In most cases, excrement should be brown. While diet may sometimes result in a change of color (for instance, blueberries may turn bowels blue and beets will frequently cause a red tint) poop is supposed to be brown. Colors other than brown may indicate a health issue.
White or clay-colored stools may indicate a lack of bile in the stool – this may be caused by insufficient bile output or obstruction due to conditions such as gallstones, parasitic infection, hepatitis, chronic pancreatitis, etc. However, medications such as antacids, Pepto-Bismol or Kaopectate may also cause this color. Remember that stomach acids are an important part of digestion, and antacids taken too frequently may actually cause heartburn as well as digestion and elimination issues
Green stool is typically caused by overactive or increased bowel transit time, meaning the bile doesn’t have time to change from green to brown. This may be caused by food poisoning, Crohn’s disease, ulcerative colitis, irritable bowel syndrome or other diseases, as well as alcoholism and the side effects of some medications including antibiotics or over the counter drugs
Yellow stool is primarily caused by an inability to digest fat – inadequate digestive enzyme production from the pancreas, celiac disease, cystic fibrosis or intestinal infections
Black, tarry stools are typically caused by bleeding somewhere in the digestive tract (esophagus, stomach, duodenum, small intestine, colon) – this may also be a symptom of Crohn’s disease, ulcerative colitis, intestinal infection or diverticulosis, and gastritis, or it could be indicative of cancer; however, black licorice, blueberries, beets, tomatoes, lead, iron pills and medications like Pepto-Bismol may also cause this appearance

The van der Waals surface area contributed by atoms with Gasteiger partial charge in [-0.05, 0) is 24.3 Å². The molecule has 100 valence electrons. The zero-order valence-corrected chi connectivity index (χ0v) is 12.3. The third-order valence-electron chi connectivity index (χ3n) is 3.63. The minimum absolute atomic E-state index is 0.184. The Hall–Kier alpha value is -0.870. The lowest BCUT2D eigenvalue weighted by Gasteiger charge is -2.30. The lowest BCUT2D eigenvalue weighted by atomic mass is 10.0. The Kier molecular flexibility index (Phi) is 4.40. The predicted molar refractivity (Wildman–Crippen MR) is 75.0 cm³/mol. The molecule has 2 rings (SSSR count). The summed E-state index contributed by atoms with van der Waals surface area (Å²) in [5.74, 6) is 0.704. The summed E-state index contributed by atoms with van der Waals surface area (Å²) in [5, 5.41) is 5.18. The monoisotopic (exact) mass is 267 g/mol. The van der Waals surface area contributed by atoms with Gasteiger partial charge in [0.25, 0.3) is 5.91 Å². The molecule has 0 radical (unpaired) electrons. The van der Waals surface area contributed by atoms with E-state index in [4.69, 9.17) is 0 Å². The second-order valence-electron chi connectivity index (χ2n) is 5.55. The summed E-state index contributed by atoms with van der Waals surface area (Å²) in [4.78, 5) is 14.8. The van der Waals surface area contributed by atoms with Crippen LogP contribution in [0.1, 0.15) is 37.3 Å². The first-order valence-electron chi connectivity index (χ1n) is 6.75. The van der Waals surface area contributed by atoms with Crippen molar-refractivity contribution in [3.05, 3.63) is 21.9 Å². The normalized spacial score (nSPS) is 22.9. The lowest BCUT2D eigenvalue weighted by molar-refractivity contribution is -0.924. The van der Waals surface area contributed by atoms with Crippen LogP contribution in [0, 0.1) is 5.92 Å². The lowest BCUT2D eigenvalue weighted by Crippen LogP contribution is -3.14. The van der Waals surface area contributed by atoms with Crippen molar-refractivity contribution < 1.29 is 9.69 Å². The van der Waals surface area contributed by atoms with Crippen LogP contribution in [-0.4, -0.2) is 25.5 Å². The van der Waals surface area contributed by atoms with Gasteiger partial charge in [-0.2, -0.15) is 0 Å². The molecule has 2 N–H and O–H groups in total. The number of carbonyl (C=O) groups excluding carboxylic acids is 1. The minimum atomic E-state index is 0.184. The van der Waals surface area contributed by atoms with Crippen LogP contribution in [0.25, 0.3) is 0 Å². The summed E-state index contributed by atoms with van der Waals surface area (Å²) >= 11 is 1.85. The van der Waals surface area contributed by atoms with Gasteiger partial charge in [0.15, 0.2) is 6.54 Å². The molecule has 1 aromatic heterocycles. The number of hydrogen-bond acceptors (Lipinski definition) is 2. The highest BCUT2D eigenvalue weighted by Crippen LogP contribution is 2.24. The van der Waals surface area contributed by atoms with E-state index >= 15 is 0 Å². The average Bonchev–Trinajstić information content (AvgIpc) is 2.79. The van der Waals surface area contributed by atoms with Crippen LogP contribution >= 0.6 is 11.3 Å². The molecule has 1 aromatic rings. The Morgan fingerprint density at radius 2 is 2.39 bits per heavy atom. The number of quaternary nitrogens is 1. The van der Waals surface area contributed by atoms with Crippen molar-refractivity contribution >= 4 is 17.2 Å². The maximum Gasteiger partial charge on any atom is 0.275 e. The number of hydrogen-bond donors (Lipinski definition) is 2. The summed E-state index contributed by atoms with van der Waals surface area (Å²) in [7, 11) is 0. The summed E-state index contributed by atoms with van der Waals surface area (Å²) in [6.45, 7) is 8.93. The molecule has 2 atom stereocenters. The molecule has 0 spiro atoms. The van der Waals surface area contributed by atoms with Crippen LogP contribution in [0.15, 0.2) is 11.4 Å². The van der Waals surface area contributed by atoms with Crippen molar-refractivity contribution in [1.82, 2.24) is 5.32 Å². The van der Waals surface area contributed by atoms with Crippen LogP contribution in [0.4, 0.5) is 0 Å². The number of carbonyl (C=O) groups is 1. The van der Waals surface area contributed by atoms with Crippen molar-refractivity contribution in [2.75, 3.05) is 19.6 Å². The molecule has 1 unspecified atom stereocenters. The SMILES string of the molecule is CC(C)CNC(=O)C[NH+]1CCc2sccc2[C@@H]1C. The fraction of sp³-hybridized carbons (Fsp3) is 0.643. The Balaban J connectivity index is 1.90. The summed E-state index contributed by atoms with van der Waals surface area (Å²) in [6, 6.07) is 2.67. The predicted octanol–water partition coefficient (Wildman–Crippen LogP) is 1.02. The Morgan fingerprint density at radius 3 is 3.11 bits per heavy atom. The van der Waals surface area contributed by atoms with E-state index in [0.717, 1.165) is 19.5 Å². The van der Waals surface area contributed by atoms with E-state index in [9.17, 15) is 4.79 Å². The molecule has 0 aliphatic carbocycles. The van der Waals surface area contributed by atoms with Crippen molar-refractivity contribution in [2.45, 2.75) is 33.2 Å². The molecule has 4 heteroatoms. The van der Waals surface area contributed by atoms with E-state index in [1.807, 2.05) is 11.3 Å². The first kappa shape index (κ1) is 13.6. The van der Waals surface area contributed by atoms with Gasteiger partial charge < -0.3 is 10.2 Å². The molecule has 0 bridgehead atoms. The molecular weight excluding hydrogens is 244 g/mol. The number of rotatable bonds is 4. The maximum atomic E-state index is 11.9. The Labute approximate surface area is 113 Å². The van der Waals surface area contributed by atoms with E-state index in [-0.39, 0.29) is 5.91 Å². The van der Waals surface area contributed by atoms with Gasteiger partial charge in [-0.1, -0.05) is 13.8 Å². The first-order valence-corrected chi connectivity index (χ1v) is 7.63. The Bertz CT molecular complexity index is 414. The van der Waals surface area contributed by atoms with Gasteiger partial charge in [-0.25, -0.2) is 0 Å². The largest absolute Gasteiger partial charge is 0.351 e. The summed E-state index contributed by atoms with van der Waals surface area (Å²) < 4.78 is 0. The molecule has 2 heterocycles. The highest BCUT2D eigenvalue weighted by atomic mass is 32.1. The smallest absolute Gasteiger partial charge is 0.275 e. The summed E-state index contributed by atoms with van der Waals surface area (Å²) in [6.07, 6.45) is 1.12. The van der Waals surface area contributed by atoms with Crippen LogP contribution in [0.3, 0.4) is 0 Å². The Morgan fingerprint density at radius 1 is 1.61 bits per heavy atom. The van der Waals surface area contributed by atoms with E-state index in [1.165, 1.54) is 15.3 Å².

Red stool is typically caused by intestinal bleeding – although the stool is not usually entirely red, the causes are similar to those of black, tarry stool but may also be caused by food coloring and certain dietary supplements
As with adults and children, baby poops can be a sign of how the body is functioning, but it is different for breastfed as opposed to bottle fed infants.
Breastfed babies typically have yellow poop that’s speckled with little seeds like fancy mustard and will poop more than once a day – usually after they are fed
Bottle fed babies have tan, yellow or greenish poop and will typically need a diaper changed once a day
Be aware that a breastfed baby may absorb the nutrients in their mother’s milk more completely so it’s not completely uncommon for a breastfed baby to go a few days without a bowel movement. However, if they’re straining or uncomfortable this could be a sign of constipation. Babies that have bloody stools or mucus in their stools should be taken to their primary care provider.